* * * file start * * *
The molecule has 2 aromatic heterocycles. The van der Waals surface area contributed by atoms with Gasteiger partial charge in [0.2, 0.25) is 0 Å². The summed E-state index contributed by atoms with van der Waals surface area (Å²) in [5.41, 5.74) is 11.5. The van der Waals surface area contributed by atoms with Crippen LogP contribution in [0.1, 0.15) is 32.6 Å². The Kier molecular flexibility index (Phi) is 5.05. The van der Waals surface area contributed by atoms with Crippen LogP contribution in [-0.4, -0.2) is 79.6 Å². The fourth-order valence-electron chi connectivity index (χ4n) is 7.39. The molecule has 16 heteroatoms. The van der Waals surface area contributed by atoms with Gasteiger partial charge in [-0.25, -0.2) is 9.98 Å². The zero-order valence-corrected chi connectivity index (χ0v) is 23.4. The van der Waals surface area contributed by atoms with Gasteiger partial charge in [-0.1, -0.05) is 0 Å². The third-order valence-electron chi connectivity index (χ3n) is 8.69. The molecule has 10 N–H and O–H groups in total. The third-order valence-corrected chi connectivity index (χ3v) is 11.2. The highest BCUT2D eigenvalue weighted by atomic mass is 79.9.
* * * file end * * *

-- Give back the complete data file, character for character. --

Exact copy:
The molecule has 2 aromatic heterocycles. The van der Waals surface area contributed by atoms with Gasteiger partial charge in [0.2, 0.25) is 0 Å². The summed E-state index contributed by atoms with van der Waals surface area (Å²) in [5.41, 5.74) is 11.5. The van der Waals surface area contributed by atoms with Crippen LogP contribution in [0.1, 0.15) is 32.6 Å². The Kier molecular flexibility index (Phi) is 5.05. The van der Waals surface area contributed by atoms with Crippen LogP contribution in [-0.4, -0.2) is 79.6 Å². The fourth-order valence-electron chi connectivity index (χ4n) is 7.39. The molecule has 16 heteroatoms. The van der Waals surface area contributed by atoms with Gasteiger partial charge in [-0.25, -0.2) is 9.98 Å². The zero-order valence-corrected chi connectivity index (χ0v) is 23.4. The van der Waals surface area contributed by atoms with Gasteiger partial charge in [-0.1, -0.05) is 0 Å². The third-order valence-electron chi connectivity index (χ3n) is 8.69. The molecule has 10 N–H and O–H groups in total. The third-order valence-corrected chi connectivity index (χ3v) is 11.2. The highest BCUT2D eigenvalue weighted by atomic mass is 79.9.